The text by the psychopedagogist Núria Llevot approaches a “profession”, intercultural mediation, that has been gradually grown throughout Spain and, although still limited, has emerged from the growing influx of foreign population. The article distinguishes stages and very different models that have a clear impact on the outcome of mediation. In the absence of official qualifications, or a stable system of training and accreditation, improvisation and voluntary work prevails and there is no agreed definition of what intercultural mediation is. This mediation is struggling to establish itself, although its support is valued by professionals and people of foreign origin. ← 10 | 11 →

The last text, written by Carme Molet, with a degree and a PhD in Art History, approaches immigration through art. Asserting the importance of considering the visual arts to address immigration issues (racism, poverty, asymmetrical power relations, situations of injustice…) and from an analysis of international works, she concludes that artists have a relevant role concerning opening spaces for understanding otherness given that they display, challenge and re-signify.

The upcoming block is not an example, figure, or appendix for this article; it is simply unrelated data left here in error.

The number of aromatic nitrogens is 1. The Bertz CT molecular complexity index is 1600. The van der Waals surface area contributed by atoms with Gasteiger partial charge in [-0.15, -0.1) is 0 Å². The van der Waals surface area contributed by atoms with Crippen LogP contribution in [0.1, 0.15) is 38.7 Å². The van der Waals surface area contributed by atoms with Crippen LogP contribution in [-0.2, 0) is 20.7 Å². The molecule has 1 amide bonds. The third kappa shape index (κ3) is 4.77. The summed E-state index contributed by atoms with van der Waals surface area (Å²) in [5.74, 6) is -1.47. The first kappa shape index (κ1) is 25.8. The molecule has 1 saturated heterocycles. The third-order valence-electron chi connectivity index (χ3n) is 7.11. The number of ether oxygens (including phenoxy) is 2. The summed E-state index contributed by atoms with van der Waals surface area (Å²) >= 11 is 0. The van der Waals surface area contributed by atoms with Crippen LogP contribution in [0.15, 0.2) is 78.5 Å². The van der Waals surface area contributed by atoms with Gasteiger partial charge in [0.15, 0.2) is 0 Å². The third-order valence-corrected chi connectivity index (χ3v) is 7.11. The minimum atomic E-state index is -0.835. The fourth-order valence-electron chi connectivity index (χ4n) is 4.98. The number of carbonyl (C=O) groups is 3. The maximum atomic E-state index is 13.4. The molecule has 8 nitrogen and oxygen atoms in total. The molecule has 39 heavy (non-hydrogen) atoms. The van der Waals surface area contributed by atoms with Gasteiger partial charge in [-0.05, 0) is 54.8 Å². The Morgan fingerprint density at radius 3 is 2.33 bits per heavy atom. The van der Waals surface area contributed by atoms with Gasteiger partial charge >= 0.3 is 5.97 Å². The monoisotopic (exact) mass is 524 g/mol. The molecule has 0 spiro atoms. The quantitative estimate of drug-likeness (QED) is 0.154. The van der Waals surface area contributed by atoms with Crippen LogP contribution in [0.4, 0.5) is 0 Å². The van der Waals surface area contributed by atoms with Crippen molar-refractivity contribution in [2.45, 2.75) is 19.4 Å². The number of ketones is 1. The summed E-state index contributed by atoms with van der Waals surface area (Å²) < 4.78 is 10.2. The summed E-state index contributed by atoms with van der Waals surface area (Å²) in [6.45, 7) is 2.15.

In summary, the following pages use multiple sources to analyse, from an interdisciplinary, methodologically plural perspective, some basic issues for understanding immigration and its impact, and the policies and actions that have been designed and are being implemented in Spain.

In conclusion, we would like thank Dr. Michel Wieviorka for his availability and the interest shown in our work by writing the book’s foreword. We also would like to thank Chris Boswell for his excellent correction and translation of this book into English. We would also like to thank the Generalitat de Catalunya that has helped to finance part of the publication (SGR-307 of the 2014 call) by means of a call for research groups and the same of the University of Lleida with a call to improve the publication and disseminate the work of its research teams. ← 11 | 12 →

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ISBN (Softcover)
Publication date
2016 (November)
Bern, Berlin, Bruxelles, Frankfurt am Main, New York, Oxford, Wien, 2016. 258 pp.

Biographical notes

Jordi Garreta-Bochaca (Volume editor)

Jordi Garreta-Bochaca holds a degree and doctorate in sociology from the Autonomous University of Barcelona and is currently teaching in the University of Lleida (in such subjects as educational sociology, sociology of migrations and social research methods and techniques). He has carried out research on educational sociology and sociology of migrations. He has carried out various research visits to the Centre d’Études Ethniques at the University of Montréal (Canada) and the École des Hautes Études en Sciences Sociales in Paris.


Title: Immigration into Spain